Alternative solutions, involving federal guarantees on loans issued by private banks, have been suggested as a possible plan for funding the bridge loans sought by the carmakers. This semi-privatized scheme reflects some of the growing concern that a failure in the automotive industry could undo some or all of the economic benefit of the $700 billion bailout of the financial industry.
Michigan Senator Carl Levin voiced precisely that concern during the hearings today, reports the Detroit Free Press. A failure of GM or Ford could result in a massive amount of corporate bonds issued by the two companies rapidly becoming worthless. That would cause major harm to many financial institutions, says Levin.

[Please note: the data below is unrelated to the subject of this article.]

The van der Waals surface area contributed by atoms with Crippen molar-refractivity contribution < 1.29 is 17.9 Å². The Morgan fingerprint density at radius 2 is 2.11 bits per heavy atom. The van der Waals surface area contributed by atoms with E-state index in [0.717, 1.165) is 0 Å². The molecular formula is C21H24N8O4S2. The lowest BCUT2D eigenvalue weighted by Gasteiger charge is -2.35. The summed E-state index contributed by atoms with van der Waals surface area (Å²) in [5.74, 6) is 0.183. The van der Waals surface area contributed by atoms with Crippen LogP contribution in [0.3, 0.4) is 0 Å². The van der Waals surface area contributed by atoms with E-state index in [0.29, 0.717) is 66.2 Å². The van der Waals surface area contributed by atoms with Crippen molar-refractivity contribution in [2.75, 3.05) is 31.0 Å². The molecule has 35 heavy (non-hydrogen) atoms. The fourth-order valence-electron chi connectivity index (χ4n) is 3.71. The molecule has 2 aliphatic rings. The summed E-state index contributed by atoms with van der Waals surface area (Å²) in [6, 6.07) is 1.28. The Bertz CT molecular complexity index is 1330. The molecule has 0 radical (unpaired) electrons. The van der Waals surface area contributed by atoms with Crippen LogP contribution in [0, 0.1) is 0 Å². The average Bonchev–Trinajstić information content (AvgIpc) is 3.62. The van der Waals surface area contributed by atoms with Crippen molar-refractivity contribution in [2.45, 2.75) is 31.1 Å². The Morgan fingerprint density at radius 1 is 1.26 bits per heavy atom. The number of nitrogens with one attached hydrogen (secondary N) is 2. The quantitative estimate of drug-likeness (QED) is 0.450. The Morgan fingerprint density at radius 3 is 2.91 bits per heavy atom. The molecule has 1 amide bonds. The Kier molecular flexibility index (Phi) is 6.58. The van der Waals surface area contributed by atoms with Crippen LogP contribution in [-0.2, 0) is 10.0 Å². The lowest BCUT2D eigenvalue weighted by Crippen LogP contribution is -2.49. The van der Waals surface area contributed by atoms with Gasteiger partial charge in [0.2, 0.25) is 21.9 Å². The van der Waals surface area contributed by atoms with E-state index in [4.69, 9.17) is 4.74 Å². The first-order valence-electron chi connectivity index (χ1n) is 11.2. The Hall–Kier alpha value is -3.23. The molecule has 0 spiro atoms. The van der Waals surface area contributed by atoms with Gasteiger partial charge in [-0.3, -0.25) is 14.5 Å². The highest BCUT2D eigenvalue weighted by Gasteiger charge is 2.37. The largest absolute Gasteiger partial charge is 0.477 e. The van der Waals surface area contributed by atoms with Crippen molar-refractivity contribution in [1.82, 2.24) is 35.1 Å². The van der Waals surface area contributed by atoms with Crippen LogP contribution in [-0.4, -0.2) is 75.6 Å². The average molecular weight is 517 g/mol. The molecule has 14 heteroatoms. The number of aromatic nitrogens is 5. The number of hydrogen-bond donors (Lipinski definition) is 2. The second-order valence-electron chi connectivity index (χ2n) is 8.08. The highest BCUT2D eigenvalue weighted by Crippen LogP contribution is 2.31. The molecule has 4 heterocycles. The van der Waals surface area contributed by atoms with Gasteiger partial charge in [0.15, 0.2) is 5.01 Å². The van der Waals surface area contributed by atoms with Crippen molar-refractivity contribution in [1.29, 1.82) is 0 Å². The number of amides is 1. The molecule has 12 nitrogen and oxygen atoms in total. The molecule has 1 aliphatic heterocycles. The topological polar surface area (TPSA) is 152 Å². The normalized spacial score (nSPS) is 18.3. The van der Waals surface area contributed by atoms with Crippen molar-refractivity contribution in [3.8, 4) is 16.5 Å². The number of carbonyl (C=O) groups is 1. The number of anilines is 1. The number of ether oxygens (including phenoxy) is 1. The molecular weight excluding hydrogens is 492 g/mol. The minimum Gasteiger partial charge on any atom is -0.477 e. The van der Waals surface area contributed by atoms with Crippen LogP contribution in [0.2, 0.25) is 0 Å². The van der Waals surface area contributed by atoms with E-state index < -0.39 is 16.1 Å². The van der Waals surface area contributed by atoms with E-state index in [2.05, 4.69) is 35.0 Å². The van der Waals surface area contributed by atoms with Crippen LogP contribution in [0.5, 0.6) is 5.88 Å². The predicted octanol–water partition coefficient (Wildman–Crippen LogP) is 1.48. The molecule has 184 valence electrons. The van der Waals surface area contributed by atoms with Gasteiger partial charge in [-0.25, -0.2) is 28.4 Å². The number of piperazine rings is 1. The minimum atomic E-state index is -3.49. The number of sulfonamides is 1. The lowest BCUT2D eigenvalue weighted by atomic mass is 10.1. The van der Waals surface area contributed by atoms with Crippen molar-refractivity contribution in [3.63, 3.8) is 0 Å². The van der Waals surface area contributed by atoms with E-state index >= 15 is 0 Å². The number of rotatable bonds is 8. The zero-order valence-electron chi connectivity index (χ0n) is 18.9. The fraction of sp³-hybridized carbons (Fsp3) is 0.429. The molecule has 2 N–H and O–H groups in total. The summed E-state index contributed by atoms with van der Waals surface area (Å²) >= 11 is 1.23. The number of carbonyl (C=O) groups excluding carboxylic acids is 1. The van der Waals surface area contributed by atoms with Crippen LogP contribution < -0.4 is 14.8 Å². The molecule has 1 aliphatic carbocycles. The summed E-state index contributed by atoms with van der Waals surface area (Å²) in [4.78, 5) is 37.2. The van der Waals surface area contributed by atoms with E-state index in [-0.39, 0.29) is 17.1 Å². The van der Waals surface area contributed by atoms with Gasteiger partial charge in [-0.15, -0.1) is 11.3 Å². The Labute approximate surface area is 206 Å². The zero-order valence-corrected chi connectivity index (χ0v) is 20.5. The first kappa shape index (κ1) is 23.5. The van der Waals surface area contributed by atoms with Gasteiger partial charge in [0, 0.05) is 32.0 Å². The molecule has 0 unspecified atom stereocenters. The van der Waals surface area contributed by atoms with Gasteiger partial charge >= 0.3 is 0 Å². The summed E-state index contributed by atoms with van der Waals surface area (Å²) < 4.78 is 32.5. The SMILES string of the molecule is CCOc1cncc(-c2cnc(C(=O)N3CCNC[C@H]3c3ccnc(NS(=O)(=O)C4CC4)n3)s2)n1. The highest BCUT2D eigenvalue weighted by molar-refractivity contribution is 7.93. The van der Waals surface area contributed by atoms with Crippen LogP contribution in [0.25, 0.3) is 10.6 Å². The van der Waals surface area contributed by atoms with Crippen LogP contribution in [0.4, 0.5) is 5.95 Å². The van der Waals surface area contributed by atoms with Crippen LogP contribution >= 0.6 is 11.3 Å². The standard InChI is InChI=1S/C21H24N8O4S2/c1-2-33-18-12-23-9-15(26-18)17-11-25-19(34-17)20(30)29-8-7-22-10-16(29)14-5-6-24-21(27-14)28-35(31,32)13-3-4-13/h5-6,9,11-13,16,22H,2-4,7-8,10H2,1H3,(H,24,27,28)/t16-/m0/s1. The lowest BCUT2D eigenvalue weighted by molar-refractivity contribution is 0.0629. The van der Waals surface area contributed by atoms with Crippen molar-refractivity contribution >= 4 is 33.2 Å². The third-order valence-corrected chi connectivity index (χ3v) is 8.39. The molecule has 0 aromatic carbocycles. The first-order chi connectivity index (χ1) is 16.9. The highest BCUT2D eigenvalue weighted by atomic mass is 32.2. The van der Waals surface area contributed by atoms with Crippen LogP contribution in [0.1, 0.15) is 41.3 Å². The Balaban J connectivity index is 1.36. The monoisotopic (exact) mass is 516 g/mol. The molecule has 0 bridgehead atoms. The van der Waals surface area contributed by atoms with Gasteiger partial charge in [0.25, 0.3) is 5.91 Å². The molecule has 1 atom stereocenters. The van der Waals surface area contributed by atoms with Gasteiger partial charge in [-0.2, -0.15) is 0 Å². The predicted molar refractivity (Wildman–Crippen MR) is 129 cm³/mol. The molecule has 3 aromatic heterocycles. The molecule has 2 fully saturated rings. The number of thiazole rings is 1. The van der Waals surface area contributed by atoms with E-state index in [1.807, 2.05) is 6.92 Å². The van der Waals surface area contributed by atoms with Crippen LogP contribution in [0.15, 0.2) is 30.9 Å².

The automotive CEOs, for their part, have presented a largely apologetic front to the Senate in their requests, noting not only their past mistakes but the general discomfort associated with asking for assistance from the government. General Motors CEO Rick Wagoner said candidly, "We're sorry to be asking for this support. We wish the market conditions were better. They're not."
Chrysler CEO Bob Nardelli and Ford CEO Alan Mulally likewise seemed to be reluctantly pursuing the aid, though its necessity remained at the forefront of their remarks. "I can tell you in my 38 years of business, I have never attended a more important congressional session, where more is riding on the House and Senate hopefully making an informed decision," said Nardelli.
The matter of a final plan for the bailout, however, is far from settled, and not all of the Senators are so compassionate to the industry's plight. Nevertheless, there appears to be the beginning of an understanding forming as the hearings unfold.